Tropical Update Overview:
— There are no systems in the Atlantic, as of 8:00 PM Wednesday, being officially monitored for tropical cyclone development.
— Tropical Wave 3 (Now Tropical Wave 5) – This tropical wave’s wind signature was absorbed by the dominating trade wind flow of the Atlantic high-pressure system. Tropical Wave 3 is forecast to merge with a stationary low-level trough off the coast of South America, now analyzed as the 5th tropical wave for the 2021 Atlantic Hurricane Season. This large envelope of moisture and instability is forecast to move across T&T on Friday, with cloudiness and showers beginning on Thursday.
— Tropical Wave 4 – A large tropical wave is located in the far eastern Atlantic Ocean, forecast to move across the region late Monday into Tuesday of the upcoming week. This will bring additional rainfall across the country.
— Impacts to T&T – There are no direct tropical threats facing T&T over the next 5 days. Tropical-wave-enhanced rainfall is forecast from late Thursday through the weekend. From Friday, the main hazards include heavy rainfall and gusty winds, particularly in moderate to heavy showers or thunderstorms, bringing the risk of street flooding or flash flooding. In thunderstorm activity, frequent lightning is possible. Gusty winds up to and in excess of 55 KM/H may cause power dips/outages, downed trees, and localized wind damage. Landslides and minor to moderate riverine flooding may be possible by the start of the upcoming week due to saturated soils and additional forecast rainfall.
Before we dive into the forecast and tropical update, a few notes:
- Tropical waves are a normal part of the rainy season.
- Not every tropical wave will form into a tropical cyclone.
- Weaker tropical waves produce more rainfall across Eastern parts of the islands with mostly cloudy conditions and a few showers across western parts of the islands.
- Rainfall will be more isolated and intermittent with weaker tropical waves that do not have ITCZ or upper-level support.
- Saharan Dust may weaken tropical waves.
Tropical Wave 3 (Now Tropical Wave 5)
As of the 2:00 AM Tropical Update, the 5th tropical wave for the 2021 Atlantic Hurricane Season is located from 12N, along 56/57W, based on our analysis. The wave axis is moving westward around 10 to 15 knots (18 to 27KM/H). This tropical wave, introduced by the National Hurricane Center in their 18Z analysis, was a stationary low-level trough near the north coast of French Guiana. Presently, no significant convection is noted with this tropical wave.
Tropical Wave 3, which was located slightly further east, along 41/42W, has lost its characteristic wave signature and was absorbed by the dominating trade wind flow of the Atlantic high-pressure system. However, the moisture and instability are forecast to move westward and gradually move across T&T following the passage of Tropical Wave 5 this weekend.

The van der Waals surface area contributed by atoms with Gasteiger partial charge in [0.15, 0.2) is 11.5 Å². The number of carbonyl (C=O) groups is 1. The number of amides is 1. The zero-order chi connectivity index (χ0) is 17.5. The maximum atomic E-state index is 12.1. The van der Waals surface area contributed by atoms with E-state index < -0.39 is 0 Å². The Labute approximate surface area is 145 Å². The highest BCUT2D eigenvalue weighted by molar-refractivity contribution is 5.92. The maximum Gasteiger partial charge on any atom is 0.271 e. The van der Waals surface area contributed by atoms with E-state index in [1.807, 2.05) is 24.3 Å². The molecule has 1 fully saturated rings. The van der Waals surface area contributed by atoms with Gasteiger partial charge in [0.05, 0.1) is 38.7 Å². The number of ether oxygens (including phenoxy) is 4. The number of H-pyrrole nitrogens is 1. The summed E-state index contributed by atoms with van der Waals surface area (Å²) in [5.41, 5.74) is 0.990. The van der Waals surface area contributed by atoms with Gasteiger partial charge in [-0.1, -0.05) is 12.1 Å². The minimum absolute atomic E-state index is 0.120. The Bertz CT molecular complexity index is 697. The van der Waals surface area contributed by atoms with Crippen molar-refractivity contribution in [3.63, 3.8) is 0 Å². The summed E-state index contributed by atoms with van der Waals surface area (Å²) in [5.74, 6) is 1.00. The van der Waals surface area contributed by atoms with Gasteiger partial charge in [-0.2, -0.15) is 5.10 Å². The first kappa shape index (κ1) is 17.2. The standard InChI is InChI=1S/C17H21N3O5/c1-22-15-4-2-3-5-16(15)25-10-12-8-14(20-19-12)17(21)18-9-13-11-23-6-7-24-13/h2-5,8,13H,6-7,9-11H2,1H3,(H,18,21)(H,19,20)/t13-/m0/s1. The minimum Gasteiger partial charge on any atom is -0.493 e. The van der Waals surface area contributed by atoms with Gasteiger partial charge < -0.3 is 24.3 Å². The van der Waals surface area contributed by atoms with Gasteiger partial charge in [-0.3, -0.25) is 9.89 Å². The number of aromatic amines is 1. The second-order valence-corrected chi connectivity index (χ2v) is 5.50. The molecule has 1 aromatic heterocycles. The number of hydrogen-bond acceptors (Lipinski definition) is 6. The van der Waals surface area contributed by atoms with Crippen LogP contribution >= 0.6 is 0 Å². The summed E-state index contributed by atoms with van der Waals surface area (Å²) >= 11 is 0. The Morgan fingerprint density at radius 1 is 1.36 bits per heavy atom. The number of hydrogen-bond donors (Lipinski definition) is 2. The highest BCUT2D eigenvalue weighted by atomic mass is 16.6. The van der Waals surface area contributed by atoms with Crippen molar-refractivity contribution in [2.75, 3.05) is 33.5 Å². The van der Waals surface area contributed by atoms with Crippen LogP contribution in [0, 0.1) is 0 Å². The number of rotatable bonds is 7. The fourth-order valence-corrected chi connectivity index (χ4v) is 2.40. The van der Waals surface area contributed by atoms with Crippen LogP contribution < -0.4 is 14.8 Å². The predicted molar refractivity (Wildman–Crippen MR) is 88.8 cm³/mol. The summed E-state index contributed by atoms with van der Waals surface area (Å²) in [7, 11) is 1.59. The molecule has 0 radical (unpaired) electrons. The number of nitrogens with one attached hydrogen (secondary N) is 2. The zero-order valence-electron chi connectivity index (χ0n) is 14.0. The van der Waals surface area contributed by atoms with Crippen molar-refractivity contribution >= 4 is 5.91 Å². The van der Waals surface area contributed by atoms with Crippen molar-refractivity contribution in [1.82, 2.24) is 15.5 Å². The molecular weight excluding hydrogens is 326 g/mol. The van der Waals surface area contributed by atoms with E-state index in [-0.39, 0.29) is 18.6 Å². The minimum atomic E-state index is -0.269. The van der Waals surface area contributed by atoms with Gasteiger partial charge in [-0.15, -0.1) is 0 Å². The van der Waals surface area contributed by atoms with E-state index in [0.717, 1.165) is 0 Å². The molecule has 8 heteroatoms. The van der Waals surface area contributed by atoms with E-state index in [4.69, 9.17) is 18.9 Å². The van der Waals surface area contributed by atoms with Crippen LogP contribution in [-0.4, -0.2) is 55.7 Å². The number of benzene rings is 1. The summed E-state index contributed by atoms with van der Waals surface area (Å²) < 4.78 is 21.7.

Tropcial Wave 5 is forecast to move across Trinidad and Tobago on Friday. Moisture ahead of the wave axis will begin to spread across the country near and after midnight Thursday into Friday, bringing increased cloudiness and isolated showers.
With high levels of atmospheric moisture and highly favorable mid- to upper-level conditions, scattered to widespread showers, scattered thunderstorms, and cloudy skies are forecast mainly from Friday through Sunday. The heaviest rainfall is forecast to occur on Friday into Saturday across T&T. Wind shear is also forecast to be light to moderate from the west to southwest, allowing for heavy shower or thunderstorm development but still keeping heavier overall rainfall offshore eastern Trinidad.
One hindering Notably, low to mid-level conditions may be unfavorable for much of Friday, which could delay activity from forming.
Tropical Wave 4
As of the 2:00 AM Tropical Update, the 4th tropical wave for the 2021 Atlantic Hurricane Season is located from 12N southward, along 30/31W, based on our analysis. The wave axis is moving westward around 10 to 15 knots (18 to 27 KM/H). Scattered moderate and isolated strong convection is noted from 01N to 10N between 24W and 27W.
This wave is forecast to move across the region on Monday into Tuesday of the upcoming week.
Overall instability and moisture will be favorable for the development of cloudy weather, scattered showers, and isolated thunderstorms. Strong to very strong wind shear from the west will limit the strength of showers and thunderstorms, as well as keeping overall heavier rainfall totals east of T&T.
At this time, there are no alerts, watches, or warnings issued for T&T from the Trinidad and Tobago Meteorological Service. Due to the potential for heavy rainfall on Friday or Saturday, an Adverse Weather Alert may be possible.
Thursday: Initially, a mostly hot, breezy, and sunny day is forecast. By the late morning through the afternoon, a gradual increase in cloud cover is forecast through the night due to an approaching tropical wave. Though heavier rainfall will stay offshore, showers and the odd thunderstorm will favor Trinidad’s eastern and southern halves during the afternoon through midnight, gradually spreading across the country.
Friday: Isolated to scattered showers and periods of rain with mostly cloudy to overcast skies are forecast across Trinidad and Tobago. Isolated to scattered thunderstorm activity is also expected throughout the day, with heavier rainfall favoring eastern and northern areas of both islands. However, overall higher totals are forecast to remain offshore. Lingering showers and isolated thunderstorms are forecast through the overnight hours.
Saturday: Partly cloudy conditions, becoming increasingly cloudy after daybreak with occasional showers and isolated heavy showers/thunderstorms from the last morning through the afternoon. Heavy showers and thunderstorm activity is forecast to favor southern and western areas, though overall higher rainfall totals are forecast offshore eastern and northern Trinidad. Conditions to gradually settle into the evening, with a few lingering showers.